The relationship between students’ political party identification and personal importance of GCC. In this figure, blue circles and the blue positive trend line represent the relationship between post-course personal importance of GCC and identification as a Democrat. Red triangles and the red negative trend line represent the relationship between post-course personal importance of GCC and identification as a Republican. The sizes of the symbols increase with increasing number of overlapping data points so that their distribution can be more easily visualized. Here the trends are essentially opposite for students identifying with the two parties, with a positive Pearson’s correlation coefficient (0.128) for Democrats, and a negative one (−0.109) for Republicans. It is important to note, however, that the two variables were more weakly correlated, for both Democrats and Republicans, when comparing post-course attitudes towards climate change rather than pre-course attitudes.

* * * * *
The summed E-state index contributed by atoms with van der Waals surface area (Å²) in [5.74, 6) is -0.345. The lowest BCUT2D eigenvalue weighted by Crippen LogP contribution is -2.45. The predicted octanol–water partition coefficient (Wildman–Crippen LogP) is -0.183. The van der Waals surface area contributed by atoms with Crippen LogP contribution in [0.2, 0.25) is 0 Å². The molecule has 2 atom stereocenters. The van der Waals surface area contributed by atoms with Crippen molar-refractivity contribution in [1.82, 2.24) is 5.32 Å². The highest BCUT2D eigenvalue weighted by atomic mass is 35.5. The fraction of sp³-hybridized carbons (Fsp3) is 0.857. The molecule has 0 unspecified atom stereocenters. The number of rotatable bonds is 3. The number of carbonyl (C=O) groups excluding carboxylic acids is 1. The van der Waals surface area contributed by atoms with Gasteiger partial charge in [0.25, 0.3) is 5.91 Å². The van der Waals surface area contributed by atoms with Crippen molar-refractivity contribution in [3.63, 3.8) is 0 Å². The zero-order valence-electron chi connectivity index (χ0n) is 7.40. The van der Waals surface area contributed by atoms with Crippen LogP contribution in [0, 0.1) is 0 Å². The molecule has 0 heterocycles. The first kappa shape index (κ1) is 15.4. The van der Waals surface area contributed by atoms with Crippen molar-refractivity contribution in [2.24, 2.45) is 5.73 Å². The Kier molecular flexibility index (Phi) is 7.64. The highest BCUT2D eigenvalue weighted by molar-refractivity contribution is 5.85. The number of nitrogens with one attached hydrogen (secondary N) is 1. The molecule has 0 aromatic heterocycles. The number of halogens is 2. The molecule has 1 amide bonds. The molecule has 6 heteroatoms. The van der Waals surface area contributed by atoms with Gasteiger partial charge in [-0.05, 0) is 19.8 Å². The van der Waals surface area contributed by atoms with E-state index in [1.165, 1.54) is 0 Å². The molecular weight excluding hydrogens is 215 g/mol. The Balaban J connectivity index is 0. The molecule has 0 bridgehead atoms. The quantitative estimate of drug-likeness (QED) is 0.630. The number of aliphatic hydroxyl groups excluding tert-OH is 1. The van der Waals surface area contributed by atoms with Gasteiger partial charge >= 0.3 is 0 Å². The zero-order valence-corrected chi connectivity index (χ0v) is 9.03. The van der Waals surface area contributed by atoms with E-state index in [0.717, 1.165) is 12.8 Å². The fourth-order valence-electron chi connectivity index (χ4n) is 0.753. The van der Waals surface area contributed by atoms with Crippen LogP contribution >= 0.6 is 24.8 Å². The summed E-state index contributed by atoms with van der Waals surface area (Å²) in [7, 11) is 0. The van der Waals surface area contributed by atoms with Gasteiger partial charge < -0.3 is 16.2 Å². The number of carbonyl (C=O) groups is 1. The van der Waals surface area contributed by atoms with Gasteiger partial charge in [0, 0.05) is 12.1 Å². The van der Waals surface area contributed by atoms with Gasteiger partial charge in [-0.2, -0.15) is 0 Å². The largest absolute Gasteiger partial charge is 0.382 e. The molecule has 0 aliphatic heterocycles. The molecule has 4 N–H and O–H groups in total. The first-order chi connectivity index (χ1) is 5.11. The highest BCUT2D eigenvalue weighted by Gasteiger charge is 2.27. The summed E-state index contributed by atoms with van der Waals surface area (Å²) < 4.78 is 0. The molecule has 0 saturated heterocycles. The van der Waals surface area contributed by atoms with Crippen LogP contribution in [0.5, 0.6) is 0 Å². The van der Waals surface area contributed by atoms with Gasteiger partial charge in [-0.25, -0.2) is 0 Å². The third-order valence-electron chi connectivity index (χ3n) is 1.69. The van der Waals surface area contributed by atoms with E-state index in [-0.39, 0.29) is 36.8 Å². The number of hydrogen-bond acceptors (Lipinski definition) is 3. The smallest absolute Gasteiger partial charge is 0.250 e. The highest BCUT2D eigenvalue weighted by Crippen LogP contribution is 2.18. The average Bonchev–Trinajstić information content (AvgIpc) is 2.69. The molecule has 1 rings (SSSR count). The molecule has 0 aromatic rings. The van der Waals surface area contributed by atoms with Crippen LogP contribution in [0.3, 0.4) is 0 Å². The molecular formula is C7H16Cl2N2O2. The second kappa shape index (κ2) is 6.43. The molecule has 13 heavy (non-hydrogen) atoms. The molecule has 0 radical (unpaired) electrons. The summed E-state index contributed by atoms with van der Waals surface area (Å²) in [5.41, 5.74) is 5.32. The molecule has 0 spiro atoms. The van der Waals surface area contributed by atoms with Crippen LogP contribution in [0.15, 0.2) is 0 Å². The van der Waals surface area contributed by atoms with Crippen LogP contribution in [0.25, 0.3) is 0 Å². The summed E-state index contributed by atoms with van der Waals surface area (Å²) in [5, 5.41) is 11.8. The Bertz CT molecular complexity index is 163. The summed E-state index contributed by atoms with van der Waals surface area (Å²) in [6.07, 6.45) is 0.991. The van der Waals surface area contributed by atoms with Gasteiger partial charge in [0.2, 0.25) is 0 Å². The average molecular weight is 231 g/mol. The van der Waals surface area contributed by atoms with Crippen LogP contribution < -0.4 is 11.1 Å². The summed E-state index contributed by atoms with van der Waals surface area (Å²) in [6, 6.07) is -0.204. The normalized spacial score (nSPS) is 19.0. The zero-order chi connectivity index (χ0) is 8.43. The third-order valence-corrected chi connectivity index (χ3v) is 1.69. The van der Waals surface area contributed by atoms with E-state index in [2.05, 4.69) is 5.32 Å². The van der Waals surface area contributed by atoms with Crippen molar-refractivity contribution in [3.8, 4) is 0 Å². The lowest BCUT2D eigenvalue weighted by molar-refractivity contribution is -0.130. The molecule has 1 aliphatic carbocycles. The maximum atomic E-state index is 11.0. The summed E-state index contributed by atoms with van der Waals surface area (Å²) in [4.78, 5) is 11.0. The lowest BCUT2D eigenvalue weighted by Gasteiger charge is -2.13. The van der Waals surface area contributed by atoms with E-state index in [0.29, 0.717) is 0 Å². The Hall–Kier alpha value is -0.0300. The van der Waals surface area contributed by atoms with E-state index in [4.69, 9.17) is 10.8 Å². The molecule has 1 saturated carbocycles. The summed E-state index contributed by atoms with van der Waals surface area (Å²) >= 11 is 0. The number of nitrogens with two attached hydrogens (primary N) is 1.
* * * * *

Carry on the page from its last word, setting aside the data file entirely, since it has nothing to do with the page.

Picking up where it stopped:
In this study, changes in evolution acceptance and changes in attitudes towards GCC do correlate positively with changes in NOS conceptions. These findings support the hypothesis that a better understanding of the modern model of science may lead to changes in attitudes towards politically contentious ideas that are not scientifically contentious. However, the data indicate that correlations differ between evolution and climate change. Of all the measured variables in this study, measures of political views were most highly correlated with attitudes towards GCC. More conservative political views, especially fiscal conservatism, correlated negatively with personal importance of the issue of climate change. Broken down among party lines, correlations between party identification and importance of GCC were almost exactly opposite (for republicans, r = −0.11 while for democrats r = +0.13). Interestingly, party leanings do NOT significantly correlate with changes in GCC attitudes, which could indicate a lack of large enough changes in GCC attitudes to measure. A paired t-test indicates a mean difference of just 0.06 between pre- and post-course measurements for a factor with five levels. The lack of difference is not surprising, given the fact that there is considerably less direct instruction on GCC in the course than there is on evolution.